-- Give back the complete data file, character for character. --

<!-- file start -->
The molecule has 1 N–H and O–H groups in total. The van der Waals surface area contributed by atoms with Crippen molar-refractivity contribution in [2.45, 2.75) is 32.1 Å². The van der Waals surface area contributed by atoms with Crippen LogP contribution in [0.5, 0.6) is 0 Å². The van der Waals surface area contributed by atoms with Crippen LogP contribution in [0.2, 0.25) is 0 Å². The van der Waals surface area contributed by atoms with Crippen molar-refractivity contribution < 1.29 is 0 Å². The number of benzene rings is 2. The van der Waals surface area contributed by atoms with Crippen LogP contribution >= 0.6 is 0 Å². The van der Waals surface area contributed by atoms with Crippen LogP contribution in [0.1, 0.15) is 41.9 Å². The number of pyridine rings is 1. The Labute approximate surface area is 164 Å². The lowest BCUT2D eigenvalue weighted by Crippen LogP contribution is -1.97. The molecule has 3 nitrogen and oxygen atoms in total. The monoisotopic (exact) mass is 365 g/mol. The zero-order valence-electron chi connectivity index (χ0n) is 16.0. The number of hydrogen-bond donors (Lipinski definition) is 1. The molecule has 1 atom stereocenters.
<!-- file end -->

The molecule has 1 N–H and O–H groups in total. The van der Waals surface area contributed by atoms with Crippen molar-refractivity contribution in [2.45, 2.75) is 32.1 Å². The van der Waals surface area contributed by atoms with Crippen LogP contribution in [0.5, 0.6) is 0 Å². The van der Waals surface area contributed by atoms with Crippen LogP contribution in [0.2, 0.25) is 0 Å². The van der Waals surface area contributed by atoms with Crippen molar-refractivity contribution < 1.29 is 0 Å². The number of benzene rings is 2. The van der Waals surface area contributed by atoms with Crippen LogP contribution >= 0.6 is 0 Å². The van der Waals surface area contributed by atoms with Crippen LogP contribution in [0.1, 0.15) is 41.9 Å². The number of pyridine rings is 1. The Labute approximate surface area is 164 Å². The lowest BCUT2D eigenvalue weighted by Crippen LogP contribution is -1.97. The molecule has 3 nitrogen and oxygen atoms in total. The monoisotopic (exact) mass is 365 g/mol. The zero-order valence-electron chi connectivity index (χ0n) is 16.0. The number of hydrogen-bond donors (Lipinski definition) is 1. The molecule has 1 atom stereocenters.